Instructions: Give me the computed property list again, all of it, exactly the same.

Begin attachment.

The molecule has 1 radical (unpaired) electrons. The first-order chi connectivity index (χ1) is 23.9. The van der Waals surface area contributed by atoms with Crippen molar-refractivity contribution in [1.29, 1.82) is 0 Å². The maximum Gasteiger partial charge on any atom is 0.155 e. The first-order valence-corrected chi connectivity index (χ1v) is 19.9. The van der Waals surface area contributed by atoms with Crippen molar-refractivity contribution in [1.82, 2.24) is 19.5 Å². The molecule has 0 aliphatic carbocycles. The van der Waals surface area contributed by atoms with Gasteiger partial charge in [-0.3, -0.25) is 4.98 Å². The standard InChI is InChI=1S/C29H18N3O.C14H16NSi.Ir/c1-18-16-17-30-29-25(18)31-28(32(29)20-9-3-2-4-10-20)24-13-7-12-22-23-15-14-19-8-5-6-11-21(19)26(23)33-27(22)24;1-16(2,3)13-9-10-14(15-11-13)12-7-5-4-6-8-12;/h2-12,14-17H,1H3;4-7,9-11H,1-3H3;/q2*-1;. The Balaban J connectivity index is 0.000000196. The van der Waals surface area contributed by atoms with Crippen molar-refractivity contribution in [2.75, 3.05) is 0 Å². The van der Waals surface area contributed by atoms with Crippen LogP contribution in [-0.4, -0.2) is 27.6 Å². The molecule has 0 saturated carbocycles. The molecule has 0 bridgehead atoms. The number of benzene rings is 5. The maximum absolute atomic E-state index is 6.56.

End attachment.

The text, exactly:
The molecule has 1 radical (unpaired) electrons. The first-order chi connectivity index (χ1) is 23.9. The van der Waals surface area contributed by atoms with Crippen molar-refractivity contribution in [1.29, 1.82) is 0 Å². The maximum Gasteiger partial charge on any atom is 0.155 e. The first-order valence-corrected chi connectivity index (χ1v) is 19.9. The van der Waals surface area contributed by atoms with Crippen molar-refractivity contribution in [1.82, 2.24) is 19.5 Å². The molecule has 0 aliphatic carbocycles. The van der Waals surface area contributed by atoms with Gasteiger partial charge in [-0.3, -0.25) is 4.98 Å². The standard InChI is InChI=1S/C29H18N3O.C14H16NSi.Ir/c1-18-16-17-30-29-25(18)31-28(32(29)20-9-3-2-4-10-20)24-13-7-12-22-23-15-14-19-8-5-6-11-21(19)26(23)33-27(22)24;1-16(2,3)13-9-10-14(15-11-13)12-7-5-4-6-8-12;/h2-12,14-17H,1H3;4-7,9-11H,1-3H3;/q2*-1;. The Balaban J connectivity index is 0.000000196. The van der Waals surface area contributed by atoms with Crippen molar-refractivity contribution in [2.75, 3.05) is 0 Å². The van der Waals surface area contributed by atoms with Crippen LogP contribution in [-0.4, -0.2) is 27.6 Å². The molecule has 0 saturated carbocycles. The molecule has 0 bridgehead atoms. The number of benzene rings is 5. The maximum absolute atomic E-state index is 6.56.